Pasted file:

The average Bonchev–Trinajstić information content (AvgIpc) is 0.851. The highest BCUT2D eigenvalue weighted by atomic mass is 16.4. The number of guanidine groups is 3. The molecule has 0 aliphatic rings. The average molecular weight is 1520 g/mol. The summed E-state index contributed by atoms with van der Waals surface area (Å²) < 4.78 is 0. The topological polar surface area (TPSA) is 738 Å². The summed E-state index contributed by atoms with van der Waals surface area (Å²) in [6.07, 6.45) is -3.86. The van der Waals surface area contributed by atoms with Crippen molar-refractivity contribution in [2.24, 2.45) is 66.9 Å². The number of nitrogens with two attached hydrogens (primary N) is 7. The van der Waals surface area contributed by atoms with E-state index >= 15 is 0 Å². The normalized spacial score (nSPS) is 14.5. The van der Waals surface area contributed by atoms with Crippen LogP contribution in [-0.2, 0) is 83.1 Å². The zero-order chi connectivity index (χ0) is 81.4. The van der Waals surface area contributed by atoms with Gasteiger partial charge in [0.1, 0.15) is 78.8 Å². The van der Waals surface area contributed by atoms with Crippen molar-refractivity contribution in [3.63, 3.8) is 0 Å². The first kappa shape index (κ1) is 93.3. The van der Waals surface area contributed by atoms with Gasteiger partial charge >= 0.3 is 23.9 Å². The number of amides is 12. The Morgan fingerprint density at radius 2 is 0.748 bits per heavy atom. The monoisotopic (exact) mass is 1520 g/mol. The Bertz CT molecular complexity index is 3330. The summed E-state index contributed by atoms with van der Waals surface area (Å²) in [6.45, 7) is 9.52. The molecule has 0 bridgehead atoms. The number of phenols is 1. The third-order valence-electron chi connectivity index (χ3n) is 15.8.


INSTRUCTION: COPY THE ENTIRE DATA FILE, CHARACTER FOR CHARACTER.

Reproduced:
The average Bonchev–Trinajstić information content (AvgIpc) is 0.851. The highest BCUT2D eigenvalue weighted by atomic mass is 16.4. The number of guanidine groups is 3. The molecule has 0 aliphatic rings. The average molecular weight is 1520 g/mol. The summed E-state index contributed by atoms with van der Waals surface area (Å²) < 4.78 is 0. The topological polar surface area (TPSA) is 738 Å². The summed E-state index contributed by atoms with van der Waals surface area (Å²) in [6.07, 6.45) is -3.86. The van der Waals surface area contributed by atoms with Crippen molar-refractivity contribution in [2.24, 2.45) is 66.9 Å². The number of nitrogens with two attached hydrogens (primary N) is 7. The van der Waals surface area contributed by atoms with E-state index >= 15 is 0 Å². The normalized spacial score (nSPS) is 14.5. The van der Waals surface area contributed by atoms with Crippen LogP contribution in [-0.2, 0) is 83.1 Å². The zero-order chi connectivity index (χ0) is 81.4. The van der Waals surface area contributed by atoms with Gasteiger partial charge in [0.1, 0.15) is 78.8 Å². The van der Waals surface area contributed by atoms with Crippen molar-refractivity contribution in [3.63, 3.8) is 0 Å². The first kappa shape index (κ1) is 93.3. The van der Waals surface area contributed by atoms with Gasteiger partial charge >= 0.3 is 23.9 Å². The number of amides is 12. The Morgan fingerprint density at radius 2 is 0.748 bits per heavy atom. The monoisotopic (exact) mass is 1520 g/mol. The Bertz CT molecular complexity index is 3330. The summed E-state index contributed by atoms with van der Waals surface area (Å²) in [6.45, 7) is 9.52. The molecule has 0 bridgehead atoms. The number of phenols is 1. The third-order valence-electron chi connectivity index (χ3n) is 15.8.